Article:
Will teachers who’ve gotten violent with students get to pack heat at schools?

Reporter: Lauren Sweeney
Published: Updated:
Credit: Cutout Photo: Ilmicrofono Oggiono / Flickr / CC BY 2.0 / https://creativecommons.org/licenses/by/2.0/

A fifth grade teacher in Collier County allegedly screamed “I’ll get a (expletive) gun and shoot her” at another staff member in front of deputies in a school parking lot in 2014.

The teacher, who apparently lost his cool after bumping into another teacher’s car, was disciplined by the Florida Department of Education but did not lose his license.

WINK News reviewed dozens of educator misconduct and discipline reports filed by the Lee and Collier county school districts from 2012 to 2017 and found 68 incidents of teachers accused of being aggressive and violent.

Reports relevant to Charlotte County schools were heavily redacted and could not be analyzed. The research was in no way comprehensive or a complete look at exactly how many educators have had misconduct reports filed and discipline issued for this type of behavior.

DATABASE: Search for educators with disciplinary actions against their license

Other examples include an incident involving a Lee County assistant principal that alleges she “inappropriately disciplined” a first grader and bruised the child’s arm in 2015.

Another Lee County teacher was accused of slapping students and hitting others in the genitals in 2013.

Both of these teachers were disciplined, but still have licenses to teach in Florida.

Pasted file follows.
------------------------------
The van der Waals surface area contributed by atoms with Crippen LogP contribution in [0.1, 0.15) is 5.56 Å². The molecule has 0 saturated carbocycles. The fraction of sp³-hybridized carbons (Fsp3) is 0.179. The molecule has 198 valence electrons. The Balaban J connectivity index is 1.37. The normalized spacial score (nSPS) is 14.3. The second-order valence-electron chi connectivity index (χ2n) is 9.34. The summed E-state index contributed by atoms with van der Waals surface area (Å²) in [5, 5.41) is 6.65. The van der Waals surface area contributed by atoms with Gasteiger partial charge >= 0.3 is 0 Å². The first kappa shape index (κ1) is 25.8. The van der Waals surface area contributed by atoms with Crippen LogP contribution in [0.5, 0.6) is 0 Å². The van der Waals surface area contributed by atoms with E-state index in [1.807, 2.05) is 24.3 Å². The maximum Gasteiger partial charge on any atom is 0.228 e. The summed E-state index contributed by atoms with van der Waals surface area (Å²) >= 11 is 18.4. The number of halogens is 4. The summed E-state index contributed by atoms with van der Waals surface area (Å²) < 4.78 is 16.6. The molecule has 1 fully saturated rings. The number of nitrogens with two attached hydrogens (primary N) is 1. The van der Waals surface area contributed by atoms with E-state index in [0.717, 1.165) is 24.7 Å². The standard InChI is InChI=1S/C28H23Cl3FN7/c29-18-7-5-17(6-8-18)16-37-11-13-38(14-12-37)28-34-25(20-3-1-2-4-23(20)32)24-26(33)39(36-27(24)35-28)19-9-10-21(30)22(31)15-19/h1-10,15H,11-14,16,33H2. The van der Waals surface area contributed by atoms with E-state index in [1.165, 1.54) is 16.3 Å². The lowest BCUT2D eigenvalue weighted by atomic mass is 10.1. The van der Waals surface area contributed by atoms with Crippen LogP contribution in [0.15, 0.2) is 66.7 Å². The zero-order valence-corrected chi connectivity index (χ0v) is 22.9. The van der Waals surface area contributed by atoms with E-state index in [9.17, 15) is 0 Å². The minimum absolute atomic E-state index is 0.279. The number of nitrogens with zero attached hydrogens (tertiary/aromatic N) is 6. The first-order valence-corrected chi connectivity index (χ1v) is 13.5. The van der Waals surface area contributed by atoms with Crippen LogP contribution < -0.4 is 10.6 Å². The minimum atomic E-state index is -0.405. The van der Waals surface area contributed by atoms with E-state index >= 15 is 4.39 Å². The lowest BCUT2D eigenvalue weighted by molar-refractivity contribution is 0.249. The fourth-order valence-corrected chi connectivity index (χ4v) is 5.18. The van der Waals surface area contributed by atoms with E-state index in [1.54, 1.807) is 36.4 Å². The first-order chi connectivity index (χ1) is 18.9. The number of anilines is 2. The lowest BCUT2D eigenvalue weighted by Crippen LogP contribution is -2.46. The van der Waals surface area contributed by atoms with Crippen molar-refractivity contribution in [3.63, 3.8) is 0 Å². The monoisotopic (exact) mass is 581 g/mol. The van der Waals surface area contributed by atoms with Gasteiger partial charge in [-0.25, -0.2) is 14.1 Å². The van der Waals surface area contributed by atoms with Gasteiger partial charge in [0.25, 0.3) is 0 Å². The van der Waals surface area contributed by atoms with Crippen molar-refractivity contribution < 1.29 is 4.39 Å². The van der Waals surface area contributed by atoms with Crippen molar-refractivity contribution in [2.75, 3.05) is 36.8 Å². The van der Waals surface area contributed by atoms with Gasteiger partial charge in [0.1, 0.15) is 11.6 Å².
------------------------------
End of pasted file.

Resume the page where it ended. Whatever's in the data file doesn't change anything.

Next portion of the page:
The Marjory Stoneman Douglas High School Public Safety Act [SB 7026], signed into law by Governor Rick Scott allows for some educators to act as guardians at schools and carry weapons. The law does not specifically mention taking into consideration prior educator misconduct.

Named for Aaron Feis, a coach killed in the February 14, massacre in Parkland, the armed guardian program is optional and voluntary. It does not allow teachers who are exclusively classroom teachers to carry firearms unless they have a military or law enforcement background.

The program also calls for specific training and psychological evaluations.

“I would think districts would have the common sense to consider [past misconduct],” said Mark Castellano, president of the Teacher’s Association of Lee County, a union group for educators.

Castellano said it’s inevitable that teachers will lose their cool given rising stress and pressures in the classroom, and questioned whether or not adding firearms to the mix was a good idea.

The Florida Education Association, a statewide teacher’s union, strongly opposed the portion of the SB 7026 that allows arming educators and has asked the Scott to veto the funds dedicated to the guardian program.

No school districts in Southwest Florida have committed to taking part in the guardian program.

The Desoto County School board has already voted unanimously against participating in the program, according to Superintendent of Schools Adrian Cline.

Charlotte County schools superintendent plans to ask the board to vote against the idea. Both Lee and Collier counties are still taking everything into consideration.

No one from the Hendry County school district could be reached for comment during their spring break. Hendry County Sheriff Steve Whidden has said he’d like to train volunteer school staff to carry guns at schools, but the school board is still reviewing that idea.

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